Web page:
Behind the Krispy Kreme turnaround

June 27, 2013, 4:23 PM UTC

FORTUNE — It was only after three years of year-over-year revenue and gross profit growth, 18 consecutive quarters of same-store sales increases, and an eight-year high on the stock that Krispy Kreme Doughnut’s (KKD) executives finally turned to one another and acknowledged that they had turned the company around.

The hesitant optimism at the doughnut enterprise, best known for its Original Glazed doughnut, is understandable. Krispy Kreme had been a growth company before — until it imploded in the mid-2000s. Profits tumbled after the company grew too quickly, and an SEC investigation of its accounting practices led to high-level departures.

A previous unsuccessful turnaround attempt led to talk of having to sell the chain. “It was just a constant turmoil of, ‘Is the company going to make it?’” says CFO Doug Muir.

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Krispy Kreme’s anxious past has informed the company’s current strategy, which has been predicated on slowly repairing the business and building a foundation that protects against future blowups.

“That’s a big perception and fear out there on the part of the public,” says CEO Jim Morgan. “We’ve learned an awful lot from the past. From day one, we told shareholders, ‘We are not the place to be if what you want is sudden fortune.’” Morgan, who became CEO in 2008, witnessed the turmoil first-hand as a board member since 2000.

The company just committed to a U.S. expansion effort for the first time in a decade. “People thought we were gun-shy, too cautious,” Muir explains. “We said, ‘When we’re ready. We’re not gun-shy. We’re prudent. We watched this thing blow up last time.’”

International growth helped carry Krispy Kreme as management rebuilt its U.S. market. The doughnut chain now has 532 stores in 21 countries outside the U.S., in addition to its 241 U.S. stores. Saudi Arabia and Mexico are its biggest markets by store count after the U.S.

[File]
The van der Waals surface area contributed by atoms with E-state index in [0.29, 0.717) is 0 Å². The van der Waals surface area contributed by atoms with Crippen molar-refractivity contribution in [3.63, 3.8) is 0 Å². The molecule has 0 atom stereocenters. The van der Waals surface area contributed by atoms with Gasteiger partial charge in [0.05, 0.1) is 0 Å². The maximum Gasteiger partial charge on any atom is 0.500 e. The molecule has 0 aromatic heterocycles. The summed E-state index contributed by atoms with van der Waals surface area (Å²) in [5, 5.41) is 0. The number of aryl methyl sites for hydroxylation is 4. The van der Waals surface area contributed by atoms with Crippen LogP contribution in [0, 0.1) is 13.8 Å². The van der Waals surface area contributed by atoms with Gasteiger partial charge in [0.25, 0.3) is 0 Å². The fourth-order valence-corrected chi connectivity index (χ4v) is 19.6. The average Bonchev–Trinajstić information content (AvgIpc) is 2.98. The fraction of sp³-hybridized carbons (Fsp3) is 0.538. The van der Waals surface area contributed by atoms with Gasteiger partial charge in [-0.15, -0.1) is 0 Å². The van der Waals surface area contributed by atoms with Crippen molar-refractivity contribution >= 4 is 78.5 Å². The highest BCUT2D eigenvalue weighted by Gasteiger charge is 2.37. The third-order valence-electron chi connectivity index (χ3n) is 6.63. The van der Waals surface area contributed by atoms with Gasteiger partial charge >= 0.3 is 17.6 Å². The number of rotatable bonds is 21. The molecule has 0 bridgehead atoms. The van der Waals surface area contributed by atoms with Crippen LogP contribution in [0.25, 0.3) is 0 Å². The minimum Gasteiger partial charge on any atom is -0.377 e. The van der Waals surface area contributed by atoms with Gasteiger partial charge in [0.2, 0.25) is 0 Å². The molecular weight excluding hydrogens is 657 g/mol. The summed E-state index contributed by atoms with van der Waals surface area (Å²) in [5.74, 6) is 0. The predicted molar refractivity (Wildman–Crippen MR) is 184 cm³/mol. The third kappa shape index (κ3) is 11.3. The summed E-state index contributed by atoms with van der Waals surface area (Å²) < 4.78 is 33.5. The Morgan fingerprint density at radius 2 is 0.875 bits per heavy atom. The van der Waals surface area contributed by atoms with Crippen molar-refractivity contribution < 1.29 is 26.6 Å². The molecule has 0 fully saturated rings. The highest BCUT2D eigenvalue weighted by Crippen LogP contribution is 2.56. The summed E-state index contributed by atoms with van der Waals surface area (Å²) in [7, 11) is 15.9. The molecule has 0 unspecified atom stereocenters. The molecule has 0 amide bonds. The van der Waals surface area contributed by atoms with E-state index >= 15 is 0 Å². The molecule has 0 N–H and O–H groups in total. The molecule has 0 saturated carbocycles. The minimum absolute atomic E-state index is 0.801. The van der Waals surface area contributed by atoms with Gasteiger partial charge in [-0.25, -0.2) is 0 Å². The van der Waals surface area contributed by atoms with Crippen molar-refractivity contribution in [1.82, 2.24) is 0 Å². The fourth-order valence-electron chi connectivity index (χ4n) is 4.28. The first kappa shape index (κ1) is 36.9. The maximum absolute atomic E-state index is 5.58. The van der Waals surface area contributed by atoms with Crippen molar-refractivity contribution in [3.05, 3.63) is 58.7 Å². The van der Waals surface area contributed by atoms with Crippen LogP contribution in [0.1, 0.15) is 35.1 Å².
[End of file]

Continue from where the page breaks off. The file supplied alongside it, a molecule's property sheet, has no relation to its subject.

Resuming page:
In the U.S., Krispy Kreme refurbished its stores and rethought its model for new locations. The original Krispy Kremes had retail in the front, manufacturing in the middle, and a loading dock in the back to deliver to the wholesale market — think big-box and convenience stores. The stores, some of which were 5,000 to 6,000 square feet, made sense during the Krispy Kreme craze, when opening weeks brought in $200,000 in retail and wholesale was a bigger part of the business. (A Krispy Kreme factory store typically does $35,000 a week in sales, excluding wholesale.)

The new store format, of which there will be seven by the end of the year, will have smaller footprints of around 2,300 square feet. They’ll be retail only, no wholesale component, which will allow managers to run a simpler operation that focuses on the consumer.

With less than 300 stores in the U.S., Krispy Kreme is more of a destination concept than one of convenience. But smaller stores with lower overhead will make it easier to open new locations, making the brand more accessible to its customers. The company is also looking into special venues — serving transportation hubs, such as its only New York City location in Penn Station, or sporting arenas like its spot in the Bank of America Stadium in Charlotte, N.C., CEO Morgan’s hometown.

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As a result of the new, retail-only store approach, wholesale is shrinking as a percentage of Krispy Kreme’s total business. The company eventually wants to come up with a longer shelf-life product for the wholesale market. Its Original Glazed doughnuts are, at best, good for 48 hours, which isn’t conducive to a long supply chain.

Beyond store format, the company still has a long to-do list. Muir and the marketing team are working on getting the technology in place to support a loyalty card program. Rather than rolling out new menu options, which the company says it will do eventually, it’s trying to focus on giving people more reasons to eat doughnuts — or “creating more doughnut occasions,” as Morgan likes to say.

Krispy Kreme is also pushing into beverages with a revamped coffee line. “We’re never going to be Starbucks or Dunkin’ or McDonald’s in terms of how powerful beverage can be,” Morgan said, but he would like to take beverages from 12% of the business to 20%.

The one thing Morgan and his cohort didn’t have to fix? The doughnuts. “We inherited an incredible brand,” he says.